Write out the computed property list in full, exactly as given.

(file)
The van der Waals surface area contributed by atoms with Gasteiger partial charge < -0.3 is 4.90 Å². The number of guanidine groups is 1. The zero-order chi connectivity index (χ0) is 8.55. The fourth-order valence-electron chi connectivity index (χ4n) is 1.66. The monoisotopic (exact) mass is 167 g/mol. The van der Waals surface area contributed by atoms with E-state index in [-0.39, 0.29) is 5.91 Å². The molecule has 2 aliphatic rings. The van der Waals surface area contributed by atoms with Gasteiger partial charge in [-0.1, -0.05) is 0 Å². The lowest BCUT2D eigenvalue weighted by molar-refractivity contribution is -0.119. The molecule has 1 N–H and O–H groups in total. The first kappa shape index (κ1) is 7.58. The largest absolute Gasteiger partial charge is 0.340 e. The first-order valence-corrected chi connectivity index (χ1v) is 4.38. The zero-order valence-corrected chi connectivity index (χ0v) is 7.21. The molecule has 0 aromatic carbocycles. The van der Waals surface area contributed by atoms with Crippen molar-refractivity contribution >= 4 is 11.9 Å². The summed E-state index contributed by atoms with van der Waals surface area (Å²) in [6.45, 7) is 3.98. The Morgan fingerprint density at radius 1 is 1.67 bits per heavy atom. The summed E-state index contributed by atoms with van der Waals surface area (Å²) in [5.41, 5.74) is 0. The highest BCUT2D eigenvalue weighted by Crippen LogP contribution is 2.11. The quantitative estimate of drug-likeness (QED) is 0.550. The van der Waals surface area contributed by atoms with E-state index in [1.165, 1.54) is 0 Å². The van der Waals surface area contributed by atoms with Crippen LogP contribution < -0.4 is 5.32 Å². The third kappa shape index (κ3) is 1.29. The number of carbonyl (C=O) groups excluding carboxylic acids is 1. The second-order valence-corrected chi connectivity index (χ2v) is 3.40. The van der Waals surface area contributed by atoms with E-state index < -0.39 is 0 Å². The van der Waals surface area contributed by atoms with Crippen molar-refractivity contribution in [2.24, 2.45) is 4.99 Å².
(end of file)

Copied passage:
The van der Waals surface area contributed by atoms with Gasteiger partial charge < -0.3 is 4.90 Å². The number of guanidine groups is 1. The zero-order chi connectivity index (χ0) is 8.55. The fourth-order valence-electron chi connectivity index (χ4n) is 1.66. The monoisotopic (exact) mass is 167 g/mol. The van der Waals surface area contributed by atoms with E-state index in [-0.39, 0.29) is 5.91 Å². The molecule has 2 aliphatic rings. The van der Waals surface area contributed by atoms with Gasteiger partial charge in [-0.1, -0.05) is 0 Å². The lowest BCUT2D eigenvalue weighted by molar-refractivity contribution is -0.119. The molecule has 1 N–H and O–H groups in total. The first kappa shape index (κ1) is 7.58. The largest absolute Gasteiger partial charge is 0.340 e. The first-order valence-corrected chi connectivity index (χ1v) is 4.38. The zero-order valence-corrected chi connectivity index (χ0v) is 7.21. The molecule has 0 aromatic carbocycles. The van der Waals surface area contributed by atoms with Crippen molar-refractivity contribution >= 4 is 11.9 Å². The summed E-state index contributed by atoms with van der Waals surface area (Å²) in [6.45, 7) is 3.98. The Morgan fingerprint density at radius 1 is 1.67 bits per heavy atom. The summed E-state index contributed by atoms with van der Waals surface area (Å²) in [5.41, 5.74) is 0. The highest BCUT2D eigenvalue weighted by Crippen LogP contribution is 2.11. The quantitative estimate of drug-likeness (QED) is 0.550. The van der Waals surface area contributed by atoms with E-state index in [1.165, 1.54) is 0 Å². The van der Waals surface area contributed by atoms with Crippen LogP contribution < -0.4 is 5.32 Å². The third kappa shape index (κ3) is 1.29. The number of carbonyl (C=O) groups excluding carboxylic acids is 1. The second-order valence-corrected chi connectivity index (χ2v) is 3.40. The van der Waals surface area contributed by atoms with E-state index < -0.39 is 0 Å². The van der Waals surface area contributed by atoms with Crippen molar-refractivity contribution in [2.24, 2.45) is 4.99 Å².